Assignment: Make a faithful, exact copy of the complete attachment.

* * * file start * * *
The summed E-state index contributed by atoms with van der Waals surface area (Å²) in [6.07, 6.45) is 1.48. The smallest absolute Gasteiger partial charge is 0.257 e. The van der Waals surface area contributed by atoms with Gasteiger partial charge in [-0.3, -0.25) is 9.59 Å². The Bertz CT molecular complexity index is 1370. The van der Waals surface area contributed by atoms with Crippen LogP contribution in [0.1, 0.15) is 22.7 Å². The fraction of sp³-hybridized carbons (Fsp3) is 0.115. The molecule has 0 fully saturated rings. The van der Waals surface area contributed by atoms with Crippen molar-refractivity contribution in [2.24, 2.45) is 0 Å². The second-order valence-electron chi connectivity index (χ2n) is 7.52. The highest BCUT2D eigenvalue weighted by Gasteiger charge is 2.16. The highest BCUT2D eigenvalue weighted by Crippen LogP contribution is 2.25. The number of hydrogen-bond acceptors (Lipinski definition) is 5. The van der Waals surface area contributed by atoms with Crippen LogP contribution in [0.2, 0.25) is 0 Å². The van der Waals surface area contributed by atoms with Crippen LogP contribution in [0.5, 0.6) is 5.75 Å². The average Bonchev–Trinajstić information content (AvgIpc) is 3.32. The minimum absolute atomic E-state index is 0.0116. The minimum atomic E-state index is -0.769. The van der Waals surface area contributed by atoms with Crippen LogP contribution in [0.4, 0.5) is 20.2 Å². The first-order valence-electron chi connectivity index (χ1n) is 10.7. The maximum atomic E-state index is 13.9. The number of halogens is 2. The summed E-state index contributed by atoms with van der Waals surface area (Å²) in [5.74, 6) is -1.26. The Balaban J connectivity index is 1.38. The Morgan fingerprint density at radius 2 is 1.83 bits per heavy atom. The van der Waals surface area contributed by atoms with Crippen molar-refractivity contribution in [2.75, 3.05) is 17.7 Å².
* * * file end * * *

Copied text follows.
The summed E-state index contributed by atoms with van der Waals surface area (Å²) in [6.07, 6.45) is 1.48. The smallest absolute Gasteiger partial charge is 0.257 e. The van der Waals surface area contributed by atoms with Gasteiger partial charge in [-0.3, -0.25) is 9.59 Å². The Bertz CT molecular complexity index is 1370. The van der Waals surface area contributed by atoms with Crippen LogP contribution in [0.1, 0.15) is 22.7 Å². The fraction of sp³-hybridized carbons (Fsp3) is 0.115. The molecule has 0 fully saturated rings. The van der Waals surface area contributed by atoms with Crippen molar-refractivity contribution in [2.24, 2.45) is 0 Å². The second-order valence-electron chi connectivity index (χ2n) is 7.52. The highest BCUT2D eigenvalue weighted by Gasteiger charge is 2.16. The highest BCUT2D eigenvalue weighted by Crippen LogP contribution is 2.25. The number of hydrogen-bond acceptors (Lipinski definition) is 5. The van der Waals surface area contributed by atoms with Crippen LogP contribution in [0.2, 0.25) is 0 Å². The van der Waals surface area contributed by atoms with Crippen LogP contribution in [0.5, 0.6) is 5.75 Å². The average Bonchev–Trinajstić information content (AvgIpc) is 3.32. The minimum absolute atomic E-state index is 0.0116. The minimum atomic E-state index is -0.769. The van der Waals surface area contributed by atoms with Crippen LogP contribution in [0.4, 0.5) is 20.2 Å². The first-order valence-electron chi connectivity index (χ1n) is 10.7. The maximum atomic E-state index is 13.9. The number of halogens is 2. The summed E-state index contributed by atoms with van der Waals surface area (Å²) in [5.74, 6) is -1.26. The Balaban J connectivity index is 1.38. The Morgan fingerprint density at radius 2 is 1.83 bits per heavy atom. The van der Waals surface area contributed by atoms with Crippen molar-refractivity contribution in [2.75, 3.05) is 17.7 Å².